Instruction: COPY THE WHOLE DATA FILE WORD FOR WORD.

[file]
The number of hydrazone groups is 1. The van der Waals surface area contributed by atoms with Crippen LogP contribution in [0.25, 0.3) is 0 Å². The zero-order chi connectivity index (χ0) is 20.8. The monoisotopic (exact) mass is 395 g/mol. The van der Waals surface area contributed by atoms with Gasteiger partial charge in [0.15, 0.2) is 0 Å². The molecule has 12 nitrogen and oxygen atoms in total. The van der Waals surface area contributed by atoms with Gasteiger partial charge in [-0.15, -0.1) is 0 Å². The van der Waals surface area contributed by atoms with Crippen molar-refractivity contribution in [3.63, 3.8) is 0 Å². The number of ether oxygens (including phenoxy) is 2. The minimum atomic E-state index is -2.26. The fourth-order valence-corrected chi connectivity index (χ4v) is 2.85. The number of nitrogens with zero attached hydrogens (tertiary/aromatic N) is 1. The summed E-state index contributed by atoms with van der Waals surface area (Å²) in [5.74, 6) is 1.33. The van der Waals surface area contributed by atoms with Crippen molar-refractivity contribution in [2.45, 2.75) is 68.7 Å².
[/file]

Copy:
The number of hydrazone groups is 1. The van der Waals surface area contributed by atoms with Crippen LogP contribution in [0.25, 0.3) is 0 Å². The zero-order chi connectivity index (χ0) is 20.8. The monoisotopic (exact) mass is 395 g/mol. The van der Waals surface area contributed by atoms with Gasteiger partial charge in [0.15, 0.2) is 0 Å². The molecule has 12 nitrogen and oxygen atoms in total. The van der Waals surface area contributed by atoms with Gasteiger partial charge in [-0.15, -0.1) is 0 Å². The van der Waals surface area contributed by atoms with Crippen molar-refractivity contribution in [3.63, 3.8) is 0 Å². The number of ether oxygens (including phenoxy) is 2. The minimum atomic E-state index is -2.26. The fourth-order valence-corrected chi connectivity index (χ4v) is 2.85. The number of nitrogens with zero attached hydrogens (tertiary/aromatic N) is 1. The summed E-state index contributed by atoms with van der Waals surface area (Å²) in [5.74, 6) is 1.33. The van der Waals surface area contributed by atoms with Crippen molar-refractivity contribution in [2.45, 2.75) is 68.7 Å².